That they have done so by loaning the fully deserving recipient of the award, Michael O’Halloran, back to St Johnstone makes it a source of consternation rather than celebration for supporters of the Ibrox club.
O’Halloran yesterday received the Ladbrokes Premiership Player of the Month prize for August in recognition of the four goals he has scored in Saints’ first four unbeaten league games of the campaign.
He is the first Rangers employee since Steven Davis, back in September 2011, to earn such recognition.
O’Halloran has done so in a month in which he was publicly trashed by Rangers manager Pedro Caixinha who declared: “He’s not my type of player. He’s not the type of player Rangers need. He does not have [what you need] to play for Rangers”.
As it stands, O’Halloran is due to return to Rangers in January, remaining under contract at Ibrox until 2020.
The 26-year-old has revealed the first he knew of being written out of Caixinha’s plans was when he read the Portuguese coach’s comments in the media. The mild-mannered O’Halloran was typically measured in his response to them yesterday but could hardly have made it clearer that he reciprocates the low regard in which he is held by his parent club’s boss.
O’Halloran has questioned the effectiveness of Caixinha’s training regime at Rangers and is also critical of his communication and man-management skills.
“Obviously I heard about his comments,” said O’Halloran. “I got it from the newspaper. I’ve not heard anything from him or Rangers for that matter. It was news to me, as well as everyone else.
“I didn’t take much interest in it. I know my position there now. It’s clear. I’m just concentrating on being at St Johnstone. That’s not my concern now. Obviously I go back there in January and I’ll cross that bridge when I come to it. I’m still contracted to Rangers at the minute so I can’t say anything on that. It’ll be interesting come January.
“A few people texted me [about the comments]. As I say, I try not to look too much into that. I am happy right now where I am. I’m thriving playing for a manager who appreciates me and for a team who appreciates me.
“Could I still have a future at Rangers? I would never say never. I don’t know the situation. Things can change in football very quickly. I wouldn’t rule it out.”
Signed by Caixinha’s predecessor Mark Warburton in January 2016 for £500,000, O’Halloran has scored only three goals in 37 appearances – 17 of those off the subs’ bench – for Rangers. He made only one appearance following Caixinha’s arrival in March, as a half-time replacement in the 1-1 draw against Motherwell at Ibrox on 1 April.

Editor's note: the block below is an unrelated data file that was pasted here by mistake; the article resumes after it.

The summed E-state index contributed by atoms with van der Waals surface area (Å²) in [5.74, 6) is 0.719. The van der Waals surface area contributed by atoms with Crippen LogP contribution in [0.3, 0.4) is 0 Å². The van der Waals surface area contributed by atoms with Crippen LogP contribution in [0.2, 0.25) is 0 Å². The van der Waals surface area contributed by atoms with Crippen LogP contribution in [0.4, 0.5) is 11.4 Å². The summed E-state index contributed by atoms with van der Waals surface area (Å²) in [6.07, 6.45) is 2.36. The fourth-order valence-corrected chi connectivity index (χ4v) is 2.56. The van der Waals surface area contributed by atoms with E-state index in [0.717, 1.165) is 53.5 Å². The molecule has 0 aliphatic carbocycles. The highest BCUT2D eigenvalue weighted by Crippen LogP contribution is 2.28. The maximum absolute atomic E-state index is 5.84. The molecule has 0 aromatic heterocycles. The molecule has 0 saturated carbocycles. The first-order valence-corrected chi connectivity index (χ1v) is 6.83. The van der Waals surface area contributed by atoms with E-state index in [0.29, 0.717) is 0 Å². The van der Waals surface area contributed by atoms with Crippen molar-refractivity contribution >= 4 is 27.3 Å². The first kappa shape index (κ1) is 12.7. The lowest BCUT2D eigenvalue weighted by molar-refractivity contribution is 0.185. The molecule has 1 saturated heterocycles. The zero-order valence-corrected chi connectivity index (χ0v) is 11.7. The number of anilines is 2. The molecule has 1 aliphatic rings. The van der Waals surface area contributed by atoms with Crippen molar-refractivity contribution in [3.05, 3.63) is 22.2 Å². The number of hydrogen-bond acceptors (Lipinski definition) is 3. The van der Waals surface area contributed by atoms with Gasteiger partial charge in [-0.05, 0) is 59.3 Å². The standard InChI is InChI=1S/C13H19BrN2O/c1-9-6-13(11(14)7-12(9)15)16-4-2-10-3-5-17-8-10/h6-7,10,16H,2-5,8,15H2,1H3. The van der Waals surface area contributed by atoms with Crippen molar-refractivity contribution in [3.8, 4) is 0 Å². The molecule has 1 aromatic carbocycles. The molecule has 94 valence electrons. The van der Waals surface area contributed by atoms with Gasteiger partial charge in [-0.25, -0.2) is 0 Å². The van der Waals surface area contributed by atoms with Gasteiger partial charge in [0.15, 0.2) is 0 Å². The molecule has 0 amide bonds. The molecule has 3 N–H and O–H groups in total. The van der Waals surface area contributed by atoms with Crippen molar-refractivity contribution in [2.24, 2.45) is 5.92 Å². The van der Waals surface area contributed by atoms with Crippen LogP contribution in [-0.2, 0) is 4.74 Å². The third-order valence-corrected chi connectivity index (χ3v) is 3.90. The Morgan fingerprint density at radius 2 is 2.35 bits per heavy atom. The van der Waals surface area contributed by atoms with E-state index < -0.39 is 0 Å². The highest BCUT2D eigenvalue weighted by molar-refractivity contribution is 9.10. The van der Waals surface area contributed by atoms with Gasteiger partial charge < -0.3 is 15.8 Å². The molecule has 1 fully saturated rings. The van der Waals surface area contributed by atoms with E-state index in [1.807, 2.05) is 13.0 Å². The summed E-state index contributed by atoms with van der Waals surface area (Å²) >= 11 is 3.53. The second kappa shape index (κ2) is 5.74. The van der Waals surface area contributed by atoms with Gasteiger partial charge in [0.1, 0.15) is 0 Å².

Asked how he found Caixinha’s methods, O’Halloran replied: “Different, to say the least.
“I felt I was needing to do a lot of extra training to keep myself fit. I maybe wasn’t getting a lot out of the sessions, they weren’t very demanding to be honest. I felt I was having to go and do extra myself. I wasn’t playing at the time and obviously other boys are playing, but I felt I had to do extra to keep myself ticking over. I certainly didn’t keep myself fit through the training.
“He spoke to a few boys one to one, but I didn’t really get much out of him in terms of what he was thinking. He was quite hard to understand sometimes. I didn’t know what he was thinking.”
Caixinha’s approach to O’Halloran’s situation is also a source of bemusement for St Johnstone manager Tommy Wright. The Northern Irishman made it a double for the Perth club yesterday when he received the Premiership Manager of the Month award for August.
“You would have to ask Pedro Caixinha why he said what he did about Michael,” said Wright. “It’s beyond me. Michael is an asset for Rangers and he [Caixinha] basically ruled him out going back. I find that difficult.
“I don’t really want to get into a ‘he said, they said’ but football is football and the pitch is the same, the rules are the same.
“Sometimes people have their mind made up on certain players. Pedro wanted to bring in eight, nine, ten, 11 new players... I lost count.
“Michael was surplus to that but it’s easy when you’re at a big club not to have a look at what you’ve got and say ‘he’s not exactly what I want but I’ll work and get the best out of him’.
“It’s easy to dismiss him and bring in other players when you’ve got the money. Whatever has happened, I’m delighted I’ve got Michael and it was a no-brainer to bring him back.
“Everyone is entitled to their opinion and Pedro had a clear vision of what he wanted when he came in and quite a lot of Rangers players weren’t part of that vision.
“I would hope to be able to extend Michael’s loan but a lot of things can happen between now and then.
“Our plan would be to extend it or maybe if I can get the chairman to release a few quid we might even buy him.
“We did ask about buying him in the summer but that didn’t happen. The loan was the next best option but let’s hope we can hold on to him for some time. The worry is that his value increases but I’ve gone into it as a manager knowing that, worst-case scenario, I will have him until January.”